ANH Races

List of PC Races
Dragonborn (white)
Dwarf (hill , mountain)
Elf (dark, high, wood)
Gnome (forest, rock)
Halfling (lightfoot, stout)
Settled Human (rustic, urban)
Tribal Human (Djura, Gerovik, Saxa)

Being a Brief Depiction of the Playable Races of Vesterfold

Since time immemorial, the elves of Northwall have been regarded as divine beings – if not as agents of the gods, then demigods in their own right. The high elves, most prominent in Vesterfold, were installed centuries ago by the dragons as their rightful representatives in Midgard. Daily life in the civilized places in Vesterfold is governed by their four great houses: Bellathirrin, Mialennodel, Sephelion, and Naiamne. The deep woods and a few other wild places throughout Northwall are claimed by the wood elves, who won them in a war of extermination against the orcs. The great tribe of Vesterfold – the Arrothla-nika – maintain their independence from the dragons, but pay respect to the rightful rule of their high elf brethren. Other independent elves include the Quonhaini – Vesterfold’s dark elves – who are treated with cautious respect and given a wide berth by non-elves as the object of fearful superstition. In neighboring Osterfold, the dark elves hold the highest position of prominence, but the Quonhaini are a dispossessed people, mostly keeping to their own in small steads. Even across all of these divisions, elves maintain a kind of unity and reject any infighting that would lead to violence.

The dwarves of Vesterfold are kept in great esteem, known for their sense of tradition and renowned for their craftsmanship and wealth. Life in dwarven holds is governed by a tribunal with a representative from each clan in residence; in practice, each hold produces and maintains its own unique form of caste system based on community needs. Most mountain dwarves live out their days underground without ever seeing the sun, but since the destruction of most of the svartbrautar (“paths in darkness,” a tunnel network that once connected all underground holds), they are seen on the surface in increasing numbers. It is the hill dwarves who are most commonly found participating in surface society, typically as merchants bearing goods produced by their own holds or those of their mountain kin.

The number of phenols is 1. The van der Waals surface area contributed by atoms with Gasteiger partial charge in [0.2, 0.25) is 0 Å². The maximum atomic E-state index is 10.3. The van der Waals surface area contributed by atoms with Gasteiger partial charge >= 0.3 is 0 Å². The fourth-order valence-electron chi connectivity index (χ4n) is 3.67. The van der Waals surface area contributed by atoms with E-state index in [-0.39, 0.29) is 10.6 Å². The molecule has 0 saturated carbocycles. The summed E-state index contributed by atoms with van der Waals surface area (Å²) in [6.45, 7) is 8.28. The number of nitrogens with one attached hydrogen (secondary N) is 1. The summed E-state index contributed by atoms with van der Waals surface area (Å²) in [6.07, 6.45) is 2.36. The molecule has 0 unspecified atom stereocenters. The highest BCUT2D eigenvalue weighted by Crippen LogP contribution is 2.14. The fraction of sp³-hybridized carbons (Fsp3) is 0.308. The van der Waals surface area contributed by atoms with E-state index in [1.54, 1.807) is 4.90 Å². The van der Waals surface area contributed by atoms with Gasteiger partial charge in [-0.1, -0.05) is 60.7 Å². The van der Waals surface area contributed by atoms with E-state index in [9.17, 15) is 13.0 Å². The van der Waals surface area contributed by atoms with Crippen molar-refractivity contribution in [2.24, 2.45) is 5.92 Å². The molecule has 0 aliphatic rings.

Of the small folk in Vesterfold, gnomes occupy the most unique social position. Rock gnomes, few in number, have a scattered handful of independent communities, but are just as frequently found as scholars and advisors among elven nobility. Forest gnomes, meanwhile, are seldom seen outside of their cloistered sylvan homelands except for the occasional wanderer curious about the rest of the world. Among halflings, the lightfoot variety are found in their own neighborhoods of elven cities, while stouts keep small pastoral communities of their own.

Humans account for more than half of the total population of Northwall, but occupy the lowest rung on the social ladder in Vesterfold; the elven nobility considers them too short-lived and lacking in perspective to be trusted with titles or authority. Most settled humans live in vassalage (or, if less lucky, as thralls) under direct elven rule. Humans in rustic areas live either in small clusters of homesteads or larger communities centered around a hall; they grudgingly pay tribute to the elves when tax collectors come calling, but otherwise live independently. The lives of those dwelling in larger towns or cities vary considerably depending on the ruling elven house.